Does a disorganised pile of paper hold you back from succeeding financially?
It's not just cluttered paperwork that can stop you getting your finances in order. So too can:
- A cluttered mind that can't see the wood for the trees
- A cluttered portfolio
- Clutter in your office, which slows productivity
The holiday period is a great time to get started and turn over a new leaf when it comes to clutter. Finding a good system for organising paperwork isn't easy. The first thing is to get rid of old supermarket EFTPOS and credit card receipts you've checked against your statements, standard cover letters and annual reports – unless you really plan to re-read them.
For organising my paperwork I used to use A-Z expander wallets, but in the end they were so stuffed full of paper that I struggled to find what I wanted.
In recent years I've changed over to lever arch files and virtually everything from life insurance policies to utility bills and share certificates get filed logically.
It's a good idea to have an electronic record of all of your investments, which you can print out with ease. Many people use Microsoft Excel, Microsoft Money or Intuit Quicken for this purpose – thanks to its ability to add up columns. For historic reasons I use the portfolio tool on a UK website called Interactive Investor. The trouble with that is that NZ equities prices don't automatically update, only the UK ones. I have my NZ portfolio loaded into Yahoo! Money so that I can print it out once a year for Foreign Investment Fund calculations.
Doing regular printouts and keeping them with the paperwork makes sense. This could help your executors if you die suddenly as well.
Lots of people have too many accounts and investments - for emotional reasons not logical ones.
Having a few too many small investments scattered around the world is one of my failings. Many are historic – such as the British building society accounts I opened in the hope of getting a demutualisation windfall one day.
Conventional investment wisdom says if they haven't served you well, then it's time to cut, take a tax loss, and use the capital more effectively.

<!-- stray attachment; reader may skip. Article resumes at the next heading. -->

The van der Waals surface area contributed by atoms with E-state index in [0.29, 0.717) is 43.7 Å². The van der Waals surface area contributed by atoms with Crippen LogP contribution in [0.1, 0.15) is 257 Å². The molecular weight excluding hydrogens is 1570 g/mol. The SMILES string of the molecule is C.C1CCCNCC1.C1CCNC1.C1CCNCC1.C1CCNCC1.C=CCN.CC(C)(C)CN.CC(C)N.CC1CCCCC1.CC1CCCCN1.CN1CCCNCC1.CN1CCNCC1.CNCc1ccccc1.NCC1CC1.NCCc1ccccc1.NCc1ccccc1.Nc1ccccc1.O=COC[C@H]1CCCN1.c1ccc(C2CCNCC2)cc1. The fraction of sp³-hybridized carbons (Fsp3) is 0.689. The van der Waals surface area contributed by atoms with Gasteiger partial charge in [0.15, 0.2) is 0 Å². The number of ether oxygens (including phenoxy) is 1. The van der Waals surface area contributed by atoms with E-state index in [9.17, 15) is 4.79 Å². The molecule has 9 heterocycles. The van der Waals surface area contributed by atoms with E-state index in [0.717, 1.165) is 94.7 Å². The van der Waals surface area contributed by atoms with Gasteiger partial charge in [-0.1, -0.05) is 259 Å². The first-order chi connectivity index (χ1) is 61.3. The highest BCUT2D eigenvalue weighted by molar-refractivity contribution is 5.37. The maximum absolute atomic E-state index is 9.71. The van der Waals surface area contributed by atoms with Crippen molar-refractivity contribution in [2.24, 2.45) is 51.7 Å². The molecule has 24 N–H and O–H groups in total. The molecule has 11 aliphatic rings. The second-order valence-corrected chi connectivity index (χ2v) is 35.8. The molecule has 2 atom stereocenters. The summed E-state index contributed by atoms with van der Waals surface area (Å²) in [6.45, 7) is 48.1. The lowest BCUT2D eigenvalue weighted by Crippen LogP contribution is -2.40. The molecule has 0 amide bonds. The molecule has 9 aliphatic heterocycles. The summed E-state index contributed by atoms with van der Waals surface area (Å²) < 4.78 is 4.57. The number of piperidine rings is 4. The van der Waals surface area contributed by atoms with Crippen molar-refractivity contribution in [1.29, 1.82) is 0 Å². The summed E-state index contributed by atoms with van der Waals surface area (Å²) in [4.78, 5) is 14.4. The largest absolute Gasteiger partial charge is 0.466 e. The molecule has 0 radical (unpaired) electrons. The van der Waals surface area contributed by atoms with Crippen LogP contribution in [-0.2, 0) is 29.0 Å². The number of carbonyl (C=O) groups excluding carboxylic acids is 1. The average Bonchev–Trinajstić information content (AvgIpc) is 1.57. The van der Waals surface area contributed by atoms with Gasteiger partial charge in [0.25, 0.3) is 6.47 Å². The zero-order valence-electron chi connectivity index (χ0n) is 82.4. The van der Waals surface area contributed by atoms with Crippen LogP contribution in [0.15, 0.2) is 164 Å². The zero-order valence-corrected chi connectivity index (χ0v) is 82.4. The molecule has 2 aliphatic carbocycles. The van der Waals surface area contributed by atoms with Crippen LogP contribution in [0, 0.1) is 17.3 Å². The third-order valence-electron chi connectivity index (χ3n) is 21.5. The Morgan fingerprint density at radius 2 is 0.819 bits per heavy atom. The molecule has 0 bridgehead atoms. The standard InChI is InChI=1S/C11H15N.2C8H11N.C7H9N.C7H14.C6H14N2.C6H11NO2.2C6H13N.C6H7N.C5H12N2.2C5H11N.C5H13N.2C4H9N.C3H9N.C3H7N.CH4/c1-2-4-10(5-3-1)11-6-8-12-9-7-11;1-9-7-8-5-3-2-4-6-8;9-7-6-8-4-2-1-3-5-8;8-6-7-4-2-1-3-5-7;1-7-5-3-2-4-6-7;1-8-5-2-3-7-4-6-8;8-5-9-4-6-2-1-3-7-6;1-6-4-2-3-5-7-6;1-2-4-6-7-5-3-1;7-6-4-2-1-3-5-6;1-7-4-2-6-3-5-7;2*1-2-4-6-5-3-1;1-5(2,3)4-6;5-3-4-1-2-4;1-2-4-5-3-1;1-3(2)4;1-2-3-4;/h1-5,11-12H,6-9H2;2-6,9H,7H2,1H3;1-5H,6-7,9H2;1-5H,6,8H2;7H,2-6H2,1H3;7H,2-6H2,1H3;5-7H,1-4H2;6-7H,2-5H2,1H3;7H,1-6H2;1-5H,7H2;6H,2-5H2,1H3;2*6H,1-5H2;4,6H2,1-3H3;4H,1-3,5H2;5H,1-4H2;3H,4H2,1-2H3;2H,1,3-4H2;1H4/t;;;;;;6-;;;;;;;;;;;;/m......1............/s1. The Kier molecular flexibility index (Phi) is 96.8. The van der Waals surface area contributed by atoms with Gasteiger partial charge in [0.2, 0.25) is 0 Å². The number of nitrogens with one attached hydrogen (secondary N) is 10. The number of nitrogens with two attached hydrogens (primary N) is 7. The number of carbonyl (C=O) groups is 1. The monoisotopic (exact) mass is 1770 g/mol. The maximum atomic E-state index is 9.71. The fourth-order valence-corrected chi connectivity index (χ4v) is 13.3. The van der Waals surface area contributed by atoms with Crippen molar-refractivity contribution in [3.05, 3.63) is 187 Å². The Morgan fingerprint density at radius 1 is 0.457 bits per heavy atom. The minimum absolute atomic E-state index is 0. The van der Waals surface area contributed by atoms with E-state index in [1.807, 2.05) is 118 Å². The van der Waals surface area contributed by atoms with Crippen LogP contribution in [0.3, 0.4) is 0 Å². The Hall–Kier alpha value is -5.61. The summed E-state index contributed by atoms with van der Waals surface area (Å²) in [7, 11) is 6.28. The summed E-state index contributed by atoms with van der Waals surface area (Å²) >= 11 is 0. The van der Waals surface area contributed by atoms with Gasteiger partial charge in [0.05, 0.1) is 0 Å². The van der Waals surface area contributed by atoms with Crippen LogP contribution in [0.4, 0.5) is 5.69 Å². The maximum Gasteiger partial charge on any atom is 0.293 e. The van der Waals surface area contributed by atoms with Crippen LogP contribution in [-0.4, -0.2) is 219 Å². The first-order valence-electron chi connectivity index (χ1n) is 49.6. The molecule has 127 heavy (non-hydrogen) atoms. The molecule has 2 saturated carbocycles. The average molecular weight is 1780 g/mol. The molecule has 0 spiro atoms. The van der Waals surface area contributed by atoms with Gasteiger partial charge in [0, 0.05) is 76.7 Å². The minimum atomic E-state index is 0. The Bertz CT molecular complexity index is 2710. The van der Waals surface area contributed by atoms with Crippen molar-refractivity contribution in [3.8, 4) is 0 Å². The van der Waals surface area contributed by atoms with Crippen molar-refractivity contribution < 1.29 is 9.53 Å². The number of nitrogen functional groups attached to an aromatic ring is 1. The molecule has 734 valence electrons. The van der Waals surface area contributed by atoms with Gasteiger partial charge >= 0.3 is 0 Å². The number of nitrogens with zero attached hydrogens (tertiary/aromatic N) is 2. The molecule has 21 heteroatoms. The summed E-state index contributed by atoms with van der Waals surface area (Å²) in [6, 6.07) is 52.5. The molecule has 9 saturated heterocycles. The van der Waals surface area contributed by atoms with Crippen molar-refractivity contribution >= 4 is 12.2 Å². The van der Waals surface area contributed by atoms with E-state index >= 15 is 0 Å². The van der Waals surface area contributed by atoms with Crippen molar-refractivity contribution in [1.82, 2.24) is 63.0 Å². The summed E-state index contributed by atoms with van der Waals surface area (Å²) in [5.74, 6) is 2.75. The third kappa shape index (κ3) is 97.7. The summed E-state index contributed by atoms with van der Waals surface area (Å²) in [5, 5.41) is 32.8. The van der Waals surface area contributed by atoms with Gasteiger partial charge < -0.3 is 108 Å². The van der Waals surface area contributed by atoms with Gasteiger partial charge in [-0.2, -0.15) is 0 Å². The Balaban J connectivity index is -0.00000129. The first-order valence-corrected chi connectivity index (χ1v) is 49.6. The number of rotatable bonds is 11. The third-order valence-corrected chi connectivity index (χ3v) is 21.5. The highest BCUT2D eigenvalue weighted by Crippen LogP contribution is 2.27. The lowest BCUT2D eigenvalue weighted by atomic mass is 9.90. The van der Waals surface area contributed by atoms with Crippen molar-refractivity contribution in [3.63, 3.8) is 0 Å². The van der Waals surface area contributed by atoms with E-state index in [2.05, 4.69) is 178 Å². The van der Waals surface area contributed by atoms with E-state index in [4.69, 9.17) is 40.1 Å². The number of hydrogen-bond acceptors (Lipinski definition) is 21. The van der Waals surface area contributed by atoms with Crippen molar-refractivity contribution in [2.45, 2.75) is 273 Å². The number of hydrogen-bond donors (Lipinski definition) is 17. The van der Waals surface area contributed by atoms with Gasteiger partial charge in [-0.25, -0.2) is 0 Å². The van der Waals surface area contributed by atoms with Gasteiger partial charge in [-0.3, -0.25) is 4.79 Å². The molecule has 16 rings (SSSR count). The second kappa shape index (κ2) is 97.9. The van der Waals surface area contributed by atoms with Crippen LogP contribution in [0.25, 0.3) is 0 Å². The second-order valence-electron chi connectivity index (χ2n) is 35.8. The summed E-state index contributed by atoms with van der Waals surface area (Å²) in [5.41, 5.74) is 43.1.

Fewer investments are easier to monitor – although it's always wise from a risk perspective to have your eggs in more than one basket.
Another reason to keep your paperwork in ship shape order is to avoid making overpayments, or failing to receive money you're entitled to. Once I was perusing my credit card statements and found that months earlier I'd been asked to pay twice in one week for childcare. No-one had picked up the mistake until then and I was $240 out of pocket.
Virtually all other bills I pay by direct debit, which is easy to follow and keeps my mind uncluttered. Some people prefer to pay bills as they're due and providing you have a system – such as an expander wallet with one pocket for each day of the month, then this won't clutter your house with bits of paper waiting to be paid or your mind.
A financial planner I interviewed recently said that for most regular investment portfolio holders a spread of between 10 and 15 investments is all that you need.
Cluttering isn't usually restricted to one part of a person's life. Interestingly at "clutterers meetings" in the US aimed at people who clutter their homes, about half of attendees had debt problems, I've read. So clutter and debt or at least not getting ahead financially may be linked. They lose bills and documents.
Finally, financial Feng Shui – or decluttering can give you more time and energy to spend on investing wisely or simply living life.
Have you got any tips for decluttering your paperwork and finances?